Before Tiling

January 22, 2018

When it comes to choosing stone, you have a lot of choice. There are many beautiful types of stone for you to choose from and it’s important to understand a stone’s basic properties before you can make an educated decision as to which stone will work best for your next project. The right stone for one project may not be the right stone for another as both appearance and performance need to be taken into consideration.

Please be aware that not all stones are the same. To properly maintain the beauty and character of natural stone, you first need to understand how it was created. Some stones are soft and stain easily, some are very hard and dense. The amount of silica in the stone is a major factor which determines the porosity of a piece of stone. High silica means low porosity, good stain and chemical resistance. Low silica means high porosity, poor stain and chemical resistance.

Limestone, Travertine and Sandstone contain low levels of silicates. They are all examples of sedimentary stone which is porous. Therefore, these stones are best located in low traffic areas and will need to be sealed and then maintained with a ph neutral, or slightly alkaline cleaner.

Marble and Slate are metamorphic rocks and contain relatively low levels of silicates. They are more stable and less reactive than sedimentary however they will still require some degree of maintenance. Marble is best avoided on kitchen bench tops where acids such as vinegar and lemon juice can affect the surface.

Granite and Basalt, both igneous rocks, contain high levels of silicates and are very stable and non-reactive and can therefore be located just about anywhere. However basalt contains calcium which will react with acid so its use is not as universal as granite.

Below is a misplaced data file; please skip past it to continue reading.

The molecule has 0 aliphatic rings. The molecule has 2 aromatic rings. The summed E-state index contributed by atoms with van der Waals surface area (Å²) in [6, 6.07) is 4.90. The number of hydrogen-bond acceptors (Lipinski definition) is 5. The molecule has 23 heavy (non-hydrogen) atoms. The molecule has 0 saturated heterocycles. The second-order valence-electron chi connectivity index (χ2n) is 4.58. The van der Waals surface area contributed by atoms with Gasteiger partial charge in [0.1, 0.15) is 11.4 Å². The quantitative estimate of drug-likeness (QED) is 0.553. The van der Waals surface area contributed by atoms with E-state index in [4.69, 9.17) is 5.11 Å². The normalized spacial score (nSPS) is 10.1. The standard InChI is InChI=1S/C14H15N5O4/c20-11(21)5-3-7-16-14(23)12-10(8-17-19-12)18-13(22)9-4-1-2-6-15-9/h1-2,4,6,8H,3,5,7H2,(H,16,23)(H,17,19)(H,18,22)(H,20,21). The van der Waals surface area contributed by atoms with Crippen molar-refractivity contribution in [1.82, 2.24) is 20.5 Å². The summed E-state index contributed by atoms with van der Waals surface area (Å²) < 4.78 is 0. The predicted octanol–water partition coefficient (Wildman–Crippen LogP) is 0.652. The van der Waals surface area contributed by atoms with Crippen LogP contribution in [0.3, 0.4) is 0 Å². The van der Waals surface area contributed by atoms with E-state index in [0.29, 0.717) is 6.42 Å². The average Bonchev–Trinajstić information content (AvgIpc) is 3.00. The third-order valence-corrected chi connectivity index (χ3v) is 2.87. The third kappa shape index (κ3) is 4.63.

Natural stones are a product of natural and therefore variations in the colour and veining of natural stone is to be expected. STS Stone is not liable for any such variations that occur in materials supplied. Being a natural product there could be minor variations in dimensions and thickness.

We have a vigorous quality control system and we take great care in checking prior to the stones leaving the quarry, however  the homeowner, builder or tiler must inspect the tiles prior to laying, to check for defects, that the tiles delivered are of correct quantity, shade, colour and size as ordered. You will also need to check that the shade of tiles delivered is consistent throughout the batch. It is up to you to ensure you order enough of the same tile from the batch prior to work commencing.

We suggest that you order the industry standard of 10% extra to allow for wastage and cutting on site and spares.

We strongly recommend that you only chose experienced tilers/stonemasons to lay your natural stone in order to prevent damage to the material.

We recommend you test the material for suitability of application.

Pre sealing of sandstone and limestone is recommended prior to installation around a salt water pool.

Drainage: All paving should incorporate good drainage and that the bedding sand can drain freely. For sand bedding over concrete, if not drained correctly if course sand is bedded over concrete the sand will become saturated and the pumping action caused by traffic will expose the pavers to waterbourne staining. For more information on drainage for your specific job consult your tradesman or call our office to discuss this in more detail.

Edge Restraints: Depending on the method of laying, the type of edge restraint will vary. For more information on edge restraints consult your tradesman or call our office.

Measuring: A simple way to measure a project is to divide it into a series of squares or rectangles. Multiply the length times the width with give you the area. For triangular areas measure and multiply the two sides at 90 degrees to each other and divide them by two.

You may also like

Leave a Comment

This site uses Akismet to reduce spam. Learn how your comment data is processed.